Local institutions, collaboration and new field formation: The case of Slow Money
My dissertation, a two-year-long ethnography that examines the creation of local and regional sustainable food systems, focuses on the role local institutions and agency play when individuals with different backgrounds collaborate in newly emerging markets.
The research examines how the local context shapes micro-level interactions among a field’s actors, and ultimately affects the vocabularies, meanings, and practices used in an emerging field. My empirical setting is Slow Money, a non-profit organization started in 2008 that connects small-scale farmers and food entrepreneurs with local investors across the United States.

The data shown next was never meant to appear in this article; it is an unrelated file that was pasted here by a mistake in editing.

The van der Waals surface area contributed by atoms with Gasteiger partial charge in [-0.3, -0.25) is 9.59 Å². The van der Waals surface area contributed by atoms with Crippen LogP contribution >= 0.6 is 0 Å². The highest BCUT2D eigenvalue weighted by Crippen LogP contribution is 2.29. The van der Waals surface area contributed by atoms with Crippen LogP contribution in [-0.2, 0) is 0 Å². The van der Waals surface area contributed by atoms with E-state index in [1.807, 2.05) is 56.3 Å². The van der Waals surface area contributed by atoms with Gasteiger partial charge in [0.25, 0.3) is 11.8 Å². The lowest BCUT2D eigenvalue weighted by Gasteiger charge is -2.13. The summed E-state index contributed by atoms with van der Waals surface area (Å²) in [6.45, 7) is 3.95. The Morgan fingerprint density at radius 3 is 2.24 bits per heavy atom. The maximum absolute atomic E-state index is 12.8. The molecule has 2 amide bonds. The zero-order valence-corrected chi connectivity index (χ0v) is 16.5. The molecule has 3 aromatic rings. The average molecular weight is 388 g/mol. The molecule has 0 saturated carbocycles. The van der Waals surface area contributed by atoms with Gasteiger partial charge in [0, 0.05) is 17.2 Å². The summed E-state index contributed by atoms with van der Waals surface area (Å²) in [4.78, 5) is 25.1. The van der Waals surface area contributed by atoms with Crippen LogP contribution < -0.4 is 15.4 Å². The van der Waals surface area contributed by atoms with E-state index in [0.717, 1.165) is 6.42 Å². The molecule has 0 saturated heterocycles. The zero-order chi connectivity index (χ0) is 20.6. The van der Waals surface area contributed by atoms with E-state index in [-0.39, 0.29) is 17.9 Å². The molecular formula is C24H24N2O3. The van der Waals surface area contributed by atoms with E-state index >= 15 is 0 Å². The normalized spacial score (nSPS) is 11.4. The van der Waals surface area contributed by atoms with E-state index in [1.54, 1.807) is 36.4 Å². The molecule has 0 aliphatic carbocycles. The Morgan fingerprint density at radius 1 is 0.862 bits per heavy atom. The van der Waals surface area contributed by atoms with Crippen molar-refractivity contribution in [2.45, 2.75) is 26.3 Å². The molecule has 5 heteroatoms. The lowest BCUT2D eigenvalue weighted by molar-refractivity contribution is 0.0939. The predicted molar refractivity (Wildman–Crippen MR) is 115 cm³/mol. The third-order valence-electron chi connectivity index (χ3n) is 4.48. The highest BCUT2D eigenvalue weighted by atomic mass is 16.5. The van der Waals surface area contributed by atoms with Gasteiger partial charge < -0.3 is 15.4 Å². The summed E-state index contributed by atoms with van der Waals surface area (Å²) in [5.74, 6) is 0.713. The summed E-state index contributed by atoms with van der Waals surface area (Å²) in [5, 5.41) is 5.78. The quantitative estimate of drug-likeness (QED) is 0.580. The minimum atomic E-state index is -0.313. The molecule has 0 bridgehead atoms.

Dissertation Committee: Prof. Beth A. Bechky (Chair, NYU Stern), Prof. Gino Cattani (NYU Stern), Prof. Renee Rottner (UCSB)
Click here for a poster of my job market paper (presented at SMS Berlin, Sep 2016)